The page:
David "Trugoy the Dove" Jolicoeur, one-third of the iconic rap group De La Soul, has died at the age of 54.
TMZ reports that the rapper passed away Sunday at a hospital in Maryland.
No other details, including a cause of death, have yet been released, however, TMZ reports that his death appears to be from natural causes and that Jolicoeur had been battling an undisclosed illness.
In recent years, Jolicoeur, had said he was battling congestive heart failure, living with a LifeVest machine affixed to his person. De La Soul was part of the hip-hop tribute at the Grammy Awards last week, but Trugoy was not onstage with his fellow bandmates.
Tributes poured in on social media shortly after the news broke Sunday.
"Dave! It was a honor to share so many stages with you," wrote rapper Big Daddy Kane on Instagram.
Rapper Erik Sermon posted on Instagram that "This one hurts. From Long Island from one of the best rap groups in Hiphop # Delasoul #plug2 Dave has passed away you will be missed… RIP."
Young Guru added, "Rest in peace my brother. You were loved. @plugwondelasoul I love you brother we are here for you. Smiles I love you bro. This is crazy" and DJ Semtex wrote that it was "heart wrenching news."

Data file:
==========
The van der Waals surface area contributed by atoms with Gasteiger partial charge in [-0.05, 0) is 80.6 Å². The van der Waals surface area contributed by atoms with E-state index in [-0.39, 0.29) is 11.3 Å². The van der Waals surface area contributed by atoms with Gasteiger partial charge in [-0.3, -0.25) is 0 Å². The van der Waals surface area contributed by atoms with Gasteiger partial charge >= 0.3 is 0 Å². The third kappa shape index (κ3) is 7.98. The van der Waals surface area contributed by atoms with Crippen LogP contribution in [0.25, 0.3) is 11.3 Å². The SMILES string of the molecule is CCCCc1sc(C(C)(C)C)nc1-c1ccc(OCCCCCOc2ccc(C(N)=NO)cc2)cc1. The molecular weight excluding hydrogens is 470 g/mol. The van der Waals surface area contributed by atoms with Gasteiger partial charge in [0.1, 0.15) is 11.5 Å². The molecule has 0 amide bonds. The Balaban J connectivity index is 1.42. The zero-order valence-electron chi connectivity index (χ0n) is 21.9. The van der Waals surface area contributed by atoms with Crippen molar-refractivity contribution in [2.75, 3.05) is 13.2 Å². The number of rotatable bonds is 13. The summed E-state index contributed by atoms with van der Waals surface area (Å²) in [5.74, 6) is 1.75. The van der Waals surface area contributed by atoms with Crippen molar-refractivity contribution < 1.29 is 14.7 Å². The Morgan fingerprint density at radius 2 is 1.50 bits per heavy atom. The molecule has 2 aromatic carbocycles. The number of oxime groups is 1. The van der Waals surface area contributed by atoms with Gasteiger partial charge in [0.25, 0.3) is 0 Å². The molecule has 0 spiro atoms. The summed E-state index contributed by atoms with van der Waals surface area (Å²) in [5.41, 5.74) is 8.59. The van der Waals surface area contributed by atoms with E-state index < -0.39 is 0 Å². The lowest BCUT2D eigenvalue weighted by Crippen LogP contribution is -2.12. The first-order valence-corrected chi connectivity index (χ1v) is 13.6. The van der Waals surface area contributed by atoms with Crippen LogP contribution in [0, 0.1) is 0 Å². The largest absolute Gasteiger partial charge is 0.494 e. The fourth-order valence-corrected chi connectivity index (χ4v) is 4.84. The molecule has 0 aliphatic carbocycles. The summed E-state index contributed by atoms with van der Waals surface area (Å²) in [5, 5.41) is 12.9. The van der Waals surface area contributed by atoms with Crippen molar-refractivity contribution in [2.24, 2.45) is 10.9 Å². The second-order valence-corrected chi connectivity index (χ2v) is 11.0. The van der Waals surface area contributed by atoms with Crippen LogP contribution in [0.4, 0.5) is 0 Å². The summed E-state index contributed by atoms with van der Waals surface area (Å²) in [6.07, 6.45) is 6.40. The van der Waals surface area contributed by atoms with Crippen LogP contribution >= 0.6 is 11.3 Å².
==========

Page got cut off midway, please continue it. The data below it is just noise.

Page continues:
"Luke Cage" showrunner Cheo Hodari Coker wrote on Twitter that, "You don’t understand what De La Soul means to me. Their existence said to me, a black geek from Connecticut that yes, hip-hop belongs to you too, and Trugoy was the balance, McCartney to Pos Lennon, Keith to his Mick. This is a huge loss."
Jolicoeur was born in Brooklyn but raised in the Amityville area of Long Island, where he met Vincent Mason (Pasemaster Mase) and Kelvin Mercer (Posdnuos) and the three decided to form a rap group, with each taking on distinctive names. Trugoy, Jolicoeur said, was backwards for "yogurt." More recently he’d been going by Dave.
De La Soul’s debut studio album "3 Feet High and Rising," produced by Prince Paul, was released in 1989 by Tommy Boy Records and praised for being a more light-hearted and positive counterpart to more charged rap offerings like N.W.A’s "Straight Outta Compton" and Public Enemy’s "It Takes a Nation of Millions" released just one year prior.
Sampling everyone from Johnny Cash and Steely Dan to Hall & Oates, De La Soul signaled the beginning of alternative hip-hop. In Rolling Stone, critic Michael Azerrad called it the first "psychedelic hip-hop record." Some even called them a hippie group, though the members didn’t quite like that.
The group grew to be praised as one of the most innovative and artistic rap groups of the ‘90s, known for hit songs like "Me, Myself and I," "Breakadawn," and "Stakes is High."
After years of rights battles, the group had recently announced that their entire catalog would be available to stream everywhere on March 3.
With the Associated Press.